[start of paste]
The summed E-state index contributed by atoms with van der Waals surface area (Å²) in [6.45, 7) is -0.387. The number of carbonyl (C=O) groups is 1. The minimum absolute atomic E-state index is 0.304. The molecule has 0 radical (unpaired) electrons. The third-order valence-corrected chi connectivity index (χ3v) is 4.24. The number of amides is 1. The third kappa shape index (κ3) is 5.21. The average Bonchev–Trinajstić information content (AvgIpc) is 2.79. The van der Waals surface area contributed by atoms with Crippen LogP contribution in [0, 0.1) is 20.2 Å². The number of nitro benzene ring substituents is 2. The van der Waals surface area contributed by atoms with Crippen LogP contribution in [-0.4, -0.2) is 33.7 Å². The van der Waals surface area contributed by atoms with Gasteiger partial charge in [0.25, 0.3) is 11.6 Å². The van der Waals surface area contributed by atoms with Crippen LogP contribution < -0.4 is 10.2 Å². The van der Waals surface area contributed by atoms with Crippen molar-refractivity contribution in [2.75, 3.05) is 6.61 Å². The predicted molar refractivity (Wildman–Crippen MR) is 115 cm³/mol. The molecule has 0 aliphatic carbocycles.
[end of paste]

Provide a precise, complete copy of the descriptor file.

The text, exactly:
The summed E-state index contributed by atoms with van der Waals surface area (Å²) in [6.45, 7) is -0.387. The number of carbonyl (C=O) groups is 1. The minimum absolute atomic E-state index is 0.304. The molecule has 0 radical (unpaired) electrons. The third-order valence-corrected chi connectivity index (χ3v) is 4.24. The number of amides is 1. The third kappa shape index (κ3) is 5.21. The average Bonchev–Trinajstić information content (AvgIpc) is 2.79. The van der Waals surface area contributed by atoms with Crippen LogP contribution in [0, 0.1) is 20.2 Å². The number of nitro benzene ring substituents is 2. The van der Waals surface area contributed by atoms with Crippen LogP contribution in [-0.4, -0.2) is 33.7 Å². The van der Waals surface area contributed by atoms with Gasteiger partial charge in [0.25, 0.3) is 11.6 Å². The van der Waals surface area contributed by atoms with Crippen LogP contribution < -0.4 is 10.2 Å². The van der Waals surface area contributed by atoms with Crippen molar-refractivity contribution in [2.75, 3.05) is 6.61 Å². The predicted molar refractivity (Wildman–Crippen MR) is 115 cm³/mol. The molecule has 0 aliphatic carbocycles.